Family seek pardon for soldier shot in 1915 for not wearing cap

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The Independent Online

For Christie Walsh, there is one aspect of the death of his great-uncle Patrick that sums up his family's 89-year search for justice. "He was shot for not putting on his hat," Mr Walsh said. "How ludicrous and cruel is that?"

For Christie Walsh, there is one aspect of the death of his great-uncle Patrick that sums up his family's 89-year search for justice. "He was shot for not putting on his hat," Mr Walsh said. "How ludicrous and cruel is that?"

At 8am, on 27 December 1915, a firing squad lined up near the Greek port of Salonika and took aim at Private Patrick Downey, 19, from Limerick. One witness said that when Pte Downey heard his death sentence, he laughed and said: "That is a good joke. You let me enlist and them bring me out here and shoot me."

This weekend, relatives of Pte Downey and 25 other Irish soldiers who were executed while serving in the British Army during the First World War, hope to revive their memory in a final attempt to secure them a pardon with the help of a diplomatic offensive by the Irish government.

The families of the soldiers will present a petition at Downing Street before Remembrance Sunday, which this year marks the 90th anniversary of the start of the war, which claimed nearly a million British Empire lives, including 50,000 Irishmen.

Mr Walsh, 61, a Dublin taxi driver, who will be in the Irish delegation, said: "This could be our last chance. Of course, I never met my great-uncle Patrick but the sense of injustice in our family at his death has never gone away. My mother often spoke of what had happened, how he had been shot for no reason. The tale was that he had been court-martialled for refusing an officer's order to put on his cap. As far as my mother was concerned, he was murdered."

Although the relatives of the 26 Irish soldiers have made such demands before, they are making their initiative for the first time supported by the full diplomatic and political weight of the Irish government.

Officials at the Ministry of Defence are considering a report from Dublin which, in stark language, demands pardons for each soldier because the British Army had ignored "clear evidence" that should have saved each one from the firing squad.

The contents of the confidential report, based on records from British archives and expert opinion sought by the Irish, suggest the Irish soldiers - who were among 306 British and Commonwealth troops executed during the war - were shot on the orders of senior officers who were paranoid about discipline in their units.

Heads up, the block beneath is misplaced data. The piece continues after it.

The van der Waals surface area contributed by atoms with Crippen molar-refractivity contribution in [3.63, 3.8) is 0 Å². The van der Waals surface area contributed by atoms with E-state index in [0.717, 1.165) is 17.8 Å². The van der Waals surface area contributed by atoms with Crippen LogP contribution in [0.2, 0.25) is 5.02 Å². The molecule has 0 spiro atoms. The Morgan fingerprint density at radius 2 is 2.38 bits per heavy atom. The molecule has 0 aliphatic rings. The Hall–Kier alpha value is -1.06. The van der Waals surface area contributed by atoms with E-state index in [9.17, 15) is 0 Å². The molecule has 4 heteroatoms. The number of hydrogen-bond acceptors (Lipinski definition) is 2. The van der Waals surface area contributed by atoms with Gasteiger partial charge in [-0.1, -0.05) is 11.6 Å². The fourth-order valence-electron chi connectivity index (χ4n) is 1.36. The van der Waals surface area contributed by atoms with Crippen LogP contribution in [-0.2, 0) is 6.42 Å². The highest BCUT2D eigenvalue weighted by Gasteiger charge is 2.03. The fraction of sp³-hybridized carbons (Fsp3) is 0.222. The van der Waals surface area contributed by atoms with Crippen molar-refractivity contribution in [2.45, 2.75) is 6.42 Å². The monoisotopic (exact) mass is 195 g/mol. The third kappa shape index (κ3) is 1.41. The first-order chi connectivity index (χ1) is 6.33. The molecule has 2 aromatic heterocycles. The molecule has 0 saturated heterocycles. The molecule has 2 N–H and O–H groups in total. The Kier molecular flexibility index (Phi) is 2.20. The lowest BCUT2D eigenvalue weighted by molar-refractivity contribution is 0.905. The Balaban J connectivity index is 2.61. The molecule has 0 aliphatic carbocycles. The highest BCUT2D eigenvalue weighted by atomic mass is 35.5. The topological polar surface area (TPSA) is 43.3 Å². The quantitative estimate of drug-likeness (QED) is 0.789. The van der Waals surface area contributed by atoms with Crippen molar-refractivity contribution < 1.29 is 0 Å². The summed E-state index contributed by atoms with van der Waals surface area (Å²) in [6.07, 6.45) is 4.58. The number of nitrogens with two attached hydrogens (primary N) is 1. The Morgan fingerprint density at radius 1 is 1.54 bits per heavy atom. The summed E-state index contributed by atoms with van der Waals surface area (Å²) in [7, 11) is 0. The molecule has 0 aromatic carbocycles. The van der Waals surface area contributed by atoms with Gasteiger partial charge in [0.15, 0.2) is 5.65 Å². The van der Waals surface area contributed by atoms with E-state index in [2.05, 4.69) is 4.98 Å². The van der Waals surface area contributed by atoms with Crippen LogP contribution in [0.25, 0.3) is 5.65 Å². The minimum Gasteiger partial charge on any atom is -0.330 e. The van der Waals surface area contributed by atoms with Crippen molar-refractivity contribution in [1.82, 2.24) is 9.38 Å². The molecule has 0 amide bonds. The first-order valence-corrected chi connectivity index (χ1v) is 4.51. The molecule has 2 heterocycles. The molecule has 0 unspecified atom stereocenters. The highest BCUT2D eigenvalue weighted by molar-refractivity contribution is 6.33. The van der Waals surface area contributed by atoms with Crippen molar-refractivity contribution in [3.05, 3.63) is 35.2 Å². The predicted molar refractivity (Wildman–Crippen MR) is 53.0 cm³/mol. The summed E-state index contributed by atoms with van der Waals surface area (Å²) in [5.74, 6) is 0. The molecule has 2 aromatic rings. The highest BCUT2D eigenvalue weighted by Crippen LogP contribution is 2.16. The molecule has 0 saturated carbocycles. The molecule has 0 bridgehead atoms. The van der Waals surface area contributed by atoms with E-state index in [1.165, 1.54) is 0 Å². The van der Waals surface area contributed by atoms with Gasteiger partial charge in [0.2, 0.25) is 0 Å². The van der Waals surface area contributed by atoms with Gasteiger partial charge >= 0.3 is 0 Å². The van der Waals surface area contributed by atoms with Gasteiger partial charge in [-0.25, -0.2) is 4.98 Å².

Dermot Ahern, the Irish Foreign Affairs Minister, said: "The files make heartbreaking reading. They refer to medical conditions, personal problems, deaths of family members and other extenuating circumstances that are simply not taken into account. In most cases, there are written notes from superior officers that bluntly call for an example to be made. Guilt or innocence was a secondary consideration."

Dublin has also pointed to new evidence of anti-Irish sentiment among British officers that shows a disproportionate number of Irish troops were executed. The Irish represented 8 per cent of those condemned to death, but they made up just 2 per cent of the Army.

The campaigners, led by the pressure group Shot At Dawn, say many of the soldiers were unrepresented at their hearings and not allowed to make defence statements during often shambolic proceedings for charges ranging from cowardice to striking an officer.

For Pte Downey, who lied about his age to join the Leinster Regiment, the only record of his trial is three pages of handwritten notes. They show that while fighting a bitter winter campaign in the Balkans against Bulgarian troops, Pte Downey was arrested for disobeying an officer on three occasions, the last of which was refusing to put on his cap.

Senior officers changed the charge faced by the Irishman, who had a record of minor offences, from a non-capital offence to one that carried the death penalty and, contrary to military law, allowed the defendant to plead guilty.

When General Bryan Mahon, the commanding officer in Greece, wrote to approve the death sentence, he said: "Under ordinary circumstances, I would have hesitated to recommend the capital sentence be put into effect as a guilty plea has erroneously been accepted. But the condition of discipline in the battalion is such as to render an exemplary punishment highly desirable."

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